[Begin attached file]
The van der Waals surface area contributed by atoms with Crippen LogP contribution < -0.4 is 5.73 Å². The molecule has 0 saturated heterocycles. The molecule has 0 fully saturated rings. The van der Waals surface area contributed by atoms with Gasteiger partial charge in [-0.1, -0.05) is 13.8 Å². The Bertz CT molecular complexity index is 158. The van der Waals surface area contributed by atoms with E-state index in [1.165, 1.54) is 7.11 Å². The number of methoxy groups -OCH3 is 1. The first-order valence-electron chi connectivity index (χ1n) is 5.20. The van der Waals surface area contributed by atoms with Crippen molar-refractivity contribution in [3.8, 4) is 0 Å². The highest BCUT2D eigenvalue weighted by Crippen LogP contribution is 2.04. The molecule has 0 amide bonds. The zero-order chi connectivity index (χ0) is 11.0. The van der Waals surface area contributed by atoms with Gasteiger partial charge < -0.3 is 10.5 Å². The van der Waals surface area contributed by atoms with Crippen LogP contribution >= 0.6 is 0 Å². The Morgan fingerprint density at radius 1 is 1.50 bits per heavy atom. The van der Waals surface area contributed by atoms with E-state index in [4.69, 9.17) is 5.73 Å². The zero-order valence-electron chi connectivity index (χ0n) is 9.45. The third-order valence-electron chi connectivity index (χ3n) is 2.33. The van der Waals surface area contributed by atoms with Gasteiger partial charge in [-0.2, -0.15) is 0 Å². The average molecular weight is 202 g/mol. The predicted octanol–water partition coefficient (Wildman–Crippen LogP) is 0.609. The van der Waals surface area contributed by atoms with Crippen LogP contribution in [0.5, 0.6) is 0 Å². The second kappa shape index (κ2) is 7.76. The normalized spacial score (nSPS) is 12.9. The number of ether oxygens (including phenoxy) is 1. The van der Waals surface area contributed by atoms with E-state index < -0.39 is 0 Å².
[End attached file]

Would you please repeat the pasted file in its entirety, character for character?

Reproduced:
The van der Waals surface area contributed by atoms with Crippen LogP contribution < -0.4 is 5.73 Å². The molecule has 0 saturated heterocycles. The molecule has 0 fully saturated rings. The van der Waals surface area contributed by atoms with Gasteiger partial charge in [-0.1, -0.05) is 13.8 Å². The Bertz CT molecular complexity index is 158. The van der Waals surface area contributed by atoms with E-state index in [1.165, 1.54) is 7.11 Å². The number of methoxy groups -OCH3 is 1. The first-order valence-electron chi connectivity index (χ1n) is 5.20. The van der Waals surface area contributed by atoms with Crippen molar-refractivity contribution in [3.8, 4) is 0 Å². The highest BCUT2D eigenvalue weighted by Crippen LogP contribution is 2.04. The molecule has 0 amide bonds. The zero-order chi connectivity index (χ0) is 11.0. The van der Waals surface area contributed by atoms with Gasteiger partial charge < -0.3 is 10.5 Å². The van der Waals surface area contributed by atoms with Crippen LogP contribution >= 0.6 is 0 Å². The Morgan fingerprint density at radius 1 is 1.50 bits per heavy atom. The van der Waals surface area contributed by atoms with E-state index in [4.69, 9.17) is 5.73 Å². The zero-order valence-electron chi connectivity index (χ0n) is 9.45. The third-order valence-electron chi connectivity index (χ3n) is 2.33. The van der Waals surface area contributed by atoms with Gasteiger partial charge in [-0.2, -0.15) is 0 Å². The average molecular weight is 202 g/mol. The predicted octanol–water partition coefficient (Wildman–Crippen LogP) is 0.609. The van der Waals surface area contributed by atoms with Crippen LogP contribution in [0.5, 0.6) is 0 Å². The second kappa shape index (κ2) is 7.76. The normalized spacial score (nSPS) is 12.9. The number of ether oxygens (including phenoxy) is 1. The van der Waals surface area contributed by atoms with E-state index < -0.39 is 0 Å².